Sexes Eligible for Study:   All
Accepts Healthy Volunteers:   No
Criteria

Inclusion Criteria:

  • English as primary language
  • Acute unilateral facial palsy without skin lesions which developed within a 72-hour period and is present for 21 days or less.
  • Moderate to severe facial palsy [House-Brackmann grade IV or greater]

Exclusion Criteria:

  • Another cause of facial nerve paralysis that is not idiopathic
  • Otologic disease including otitis media, temporal bone fracture, a previous history of facial nerve palsy in either side, history of otologic surgery, and suspected Ramsay Hunt syndrome.
  • Systemic disease including history of tuberculosis, history of head and neck cancer, other neurological disorders, recent use of ototoxic medications, liver or renal dysfunction, and other illnesses that would contraindicate the use of high-dose steroid therapy.
  • Pregnancy

Information from the National Library of Medicine

To learn more about this study, you or your doctor may contact the study research staff using the contact information provided by the sponsor.

Please refer to this study by its ClinicalTrials.gov identifier (NCT number): NCT03508440


Contacts
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Contact: Rebecca I Schneider, MS 573-882-2549 schneiderri@health.missouri.edu

Locations
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United States, Missouri
University of Missouri Recruiting
Columbia, Missouri, United States, 65212
Contact: Rebecca Schneider, MS    573-882-2549    schneiderri@health.missouri.edu   
Sponsors and Collaborators
University of Missouri-Columbia
Investigators
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Principal Investigator: Arnaldo Rivera, MD University of Missouri-Columbia

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Responsible Party: Arnaldo L. Rivera, Associate Professor, University of Missouri-Columbia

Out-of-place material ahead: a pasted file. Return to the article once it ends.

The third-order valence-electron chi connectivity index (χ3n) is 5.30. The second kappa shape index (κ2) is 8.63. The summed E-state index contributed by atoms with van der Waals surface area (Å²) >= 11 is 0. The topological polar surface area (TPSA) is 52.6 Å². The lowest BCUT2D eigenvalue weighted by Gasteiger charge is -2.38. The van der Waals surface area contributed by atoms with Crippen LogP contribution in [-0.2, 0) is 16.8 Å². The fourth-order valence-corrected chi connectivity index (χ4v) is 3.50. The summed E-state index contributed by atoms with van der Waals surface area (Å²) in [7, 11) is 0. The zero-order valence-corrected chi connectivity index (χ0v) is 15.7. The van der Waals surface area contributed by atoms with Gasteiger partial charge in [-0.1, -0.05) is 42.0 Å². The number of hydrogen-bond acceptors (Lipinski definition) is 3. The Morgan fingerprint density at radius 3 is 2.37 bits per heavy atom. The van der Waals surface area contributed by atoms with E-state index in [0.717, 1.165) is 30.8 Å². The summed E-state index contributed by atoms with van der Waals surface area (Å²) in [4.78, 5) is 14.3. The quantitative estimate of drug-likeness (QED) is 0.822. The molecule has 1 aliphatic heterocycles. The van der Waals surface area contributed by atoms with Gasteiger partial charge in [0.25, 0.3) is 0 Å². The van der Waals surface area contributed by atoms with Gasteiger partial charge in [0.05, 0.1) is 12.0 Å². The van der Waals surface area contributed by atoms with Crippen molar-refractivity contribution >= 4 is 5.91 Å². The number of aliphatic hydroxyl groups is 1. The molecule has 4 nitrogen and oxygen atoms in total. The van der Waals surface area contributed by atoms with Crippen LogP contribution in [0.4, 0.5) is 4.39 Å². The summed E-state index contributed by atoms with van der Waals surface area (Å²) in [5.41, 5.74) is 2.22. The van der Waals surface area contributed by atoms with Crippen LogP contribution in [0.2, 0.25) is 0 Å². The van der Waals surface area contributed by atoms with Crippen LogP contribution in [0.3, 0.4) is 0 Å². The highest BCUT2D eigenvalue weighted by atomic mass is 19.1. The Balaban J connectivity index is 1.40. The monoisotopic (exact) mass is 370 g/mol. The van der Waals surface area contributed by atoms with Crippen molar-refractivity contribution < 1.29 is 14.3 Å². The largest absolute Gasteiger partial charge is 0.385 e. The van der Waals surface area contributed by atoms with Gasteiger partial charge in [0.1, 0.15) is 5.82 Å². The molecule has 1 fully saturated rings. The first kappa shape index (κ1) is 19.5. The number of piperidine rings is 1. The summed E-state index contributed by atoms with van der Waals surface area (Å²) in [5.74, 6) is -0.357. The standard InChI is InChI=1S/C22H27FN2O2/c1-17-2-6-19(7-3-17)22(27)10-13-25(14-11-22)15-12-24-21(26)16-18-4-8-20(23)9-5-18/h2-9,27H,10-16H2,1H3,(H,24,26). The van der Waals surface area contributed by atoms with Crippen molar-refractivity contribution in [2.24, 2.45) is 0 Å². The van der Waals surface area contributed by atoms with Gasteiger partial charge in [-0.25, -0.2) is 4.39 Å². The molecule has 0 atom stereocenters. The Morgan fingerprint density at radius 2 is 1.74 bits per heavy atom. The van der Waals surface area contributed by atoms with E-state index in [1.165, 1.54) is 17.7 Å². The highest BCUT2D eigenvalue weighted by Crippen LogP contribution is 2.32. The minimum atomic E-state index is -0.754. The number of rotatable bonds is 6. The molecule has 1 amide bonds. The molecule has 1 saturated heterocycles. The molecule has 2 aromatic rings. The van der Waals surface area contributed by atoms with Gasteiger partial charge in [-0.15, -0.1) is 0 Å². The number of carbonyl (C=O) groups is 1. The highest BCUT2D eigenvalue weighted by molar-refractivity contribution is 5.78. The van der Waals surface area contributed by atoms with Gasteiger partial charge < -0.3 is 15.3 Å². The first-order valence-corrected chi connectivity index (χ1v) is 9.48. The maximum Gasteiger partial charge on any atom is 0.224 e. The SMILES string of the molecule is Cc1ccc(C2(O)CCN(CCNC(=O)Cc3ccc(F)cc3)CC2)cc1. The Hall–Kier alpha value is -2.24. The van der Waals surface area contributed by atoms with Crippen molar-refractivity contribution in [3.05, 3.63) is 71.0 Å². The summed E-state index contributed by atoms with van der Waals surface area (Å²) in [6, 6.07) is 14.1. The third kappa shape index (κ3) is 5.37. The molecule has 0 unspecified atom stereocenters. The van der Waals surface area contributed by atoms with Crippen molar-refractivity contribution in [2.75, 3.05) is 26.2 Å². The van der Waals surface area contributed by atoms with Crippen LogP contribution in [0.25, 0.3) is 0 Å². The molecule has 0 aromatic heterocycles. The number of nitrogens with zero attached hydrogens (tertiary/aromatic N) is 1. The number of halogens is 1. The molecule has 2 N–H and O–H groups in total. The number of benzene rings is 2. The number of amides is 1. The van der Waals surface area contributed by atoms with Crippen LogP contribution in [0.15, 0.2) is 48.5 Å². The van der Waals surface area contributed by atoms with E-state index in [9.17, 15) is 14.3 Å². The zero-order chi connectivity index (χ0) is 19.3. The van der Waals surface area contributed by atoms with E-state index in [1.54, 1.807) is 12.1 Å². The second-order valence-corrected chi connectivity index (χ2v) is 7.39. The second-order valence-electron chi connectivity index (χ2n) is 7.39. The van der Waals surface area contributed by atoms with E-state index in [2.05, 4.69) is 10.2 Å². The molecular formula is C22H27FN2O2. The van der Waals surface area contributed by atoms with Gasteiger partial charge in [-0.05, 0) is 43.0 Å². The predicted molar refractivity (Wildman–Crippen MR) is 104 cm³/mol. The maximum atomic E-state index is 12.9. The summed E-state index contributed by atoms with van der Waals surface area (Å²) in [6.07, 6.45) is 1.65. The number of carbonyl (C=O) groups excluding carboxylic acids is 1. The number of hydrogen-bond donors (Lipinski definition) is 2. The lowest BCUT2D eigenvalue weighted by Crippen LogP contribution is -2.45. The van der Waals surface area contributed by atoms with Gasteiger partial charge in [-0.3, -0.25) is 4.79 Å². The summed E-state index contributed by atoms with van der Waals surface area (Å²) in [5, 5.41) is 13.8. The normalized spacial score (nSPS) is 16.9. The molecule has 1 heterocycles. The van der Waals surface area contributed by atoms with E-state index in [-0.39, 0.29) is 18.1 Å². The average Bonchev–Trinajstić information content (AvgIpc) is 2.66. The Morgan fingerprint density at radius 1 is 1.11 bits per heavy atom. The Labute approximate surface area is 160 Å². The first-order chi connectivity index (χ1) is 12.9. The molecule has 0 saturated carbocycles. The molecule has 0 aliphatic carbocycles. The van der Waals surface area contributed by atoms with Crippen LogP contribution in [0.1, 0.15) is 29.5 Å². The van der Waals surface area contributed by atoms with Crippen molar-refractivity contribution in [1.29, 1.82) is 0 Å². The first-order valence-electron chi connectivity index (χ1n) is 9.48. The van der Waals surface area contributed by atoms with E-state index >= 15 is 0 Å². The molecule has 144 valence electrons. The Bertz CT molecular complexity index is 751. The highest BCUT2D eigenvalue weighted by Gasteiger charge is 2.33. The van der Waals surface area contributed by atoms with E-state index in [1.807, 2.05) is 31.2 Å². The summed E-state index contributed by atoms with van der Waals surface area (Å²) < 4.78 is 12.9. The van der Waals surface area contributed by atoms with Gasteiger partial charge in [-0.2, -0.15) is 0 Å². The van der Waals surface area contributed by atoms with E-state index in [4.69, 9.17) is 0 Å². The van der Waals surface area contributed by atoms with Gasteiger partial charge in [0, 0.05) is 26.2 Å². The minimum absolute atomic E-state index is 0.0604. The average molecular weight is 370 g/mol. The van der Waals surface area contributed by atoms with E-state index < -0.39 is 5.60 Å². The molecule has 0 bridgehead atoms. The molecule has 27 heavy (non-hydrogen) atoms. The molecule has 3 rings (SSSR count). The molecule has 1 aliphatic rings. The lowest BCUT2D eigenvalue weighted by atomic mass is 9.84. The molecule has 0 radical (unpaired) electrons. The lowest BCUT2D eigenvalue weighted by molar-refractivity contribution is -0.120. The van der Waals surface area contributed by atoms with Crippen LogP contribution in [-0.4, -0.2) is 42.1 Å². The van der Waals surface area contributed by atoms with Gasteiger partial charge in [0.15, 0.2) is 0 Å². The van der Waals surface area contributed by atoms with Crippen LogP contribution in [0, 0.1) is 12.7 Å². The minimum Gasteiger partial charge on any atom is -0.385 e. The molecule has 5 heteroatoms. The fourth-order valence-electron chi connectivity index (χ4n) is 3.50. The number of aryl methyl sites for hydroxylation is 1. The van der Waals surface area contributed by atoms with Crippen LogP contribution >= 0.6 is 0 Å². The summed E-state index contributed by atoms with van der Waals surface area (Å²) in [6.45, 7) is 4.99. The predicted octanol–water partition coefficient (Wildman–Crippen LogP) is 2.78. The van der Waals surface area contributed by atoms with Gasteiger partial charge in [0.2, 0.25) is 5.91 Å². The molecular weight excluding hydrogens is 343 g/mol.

ClinicalTrials.gov Identifier: NCT03508440     History of Changes
Other Study ID Numbers: 2007139
First Posted: April 25, 2018    Key Record Dates
Last Update Posted: July 26, 2018
Last Verified: July 2018
Individual Participant Data (IPD) Sharing Statement:
Plan to Share IPD: No
Plan Description: Not applicable...we do not plan to share individual participant data with other researchers so that we can maintain the privacy of our participants.

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Studies a U.S. FDA-regulated Drug Product: Yes
Studies a U.S. FDA-regulated Device Product: No
Product Manufactured in and Exported from the U.S.: Yes
Additional relevant MeSH terms:
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Bell Palsy
Facial Paralysis
Paresis
Neurologic Manifestations
Nervous System Diseases
Signs and Symptoms
Herpesviridae Infections
DNA Virus Infections
Virus Diseases
Mouth Diseases
Stomatognathic Diseases
Facial Nerve Diseases
Cranial Nerve Diseases
Paralysis
Dexamethasone
Prednisone
Prednisolone
Anti-Inflammatory Agents
Antiemetics
Autonomic Agents
Peripheral Nervous System Agents
Physiological Effects of Drugs
Gastrointestinal Agents
Glucocorticoids
Hormones
Hormones, Hormone Substitutes, and Hormone Antagonists
Antineoplastic Agents, Hormonal
Antineoplastic Agents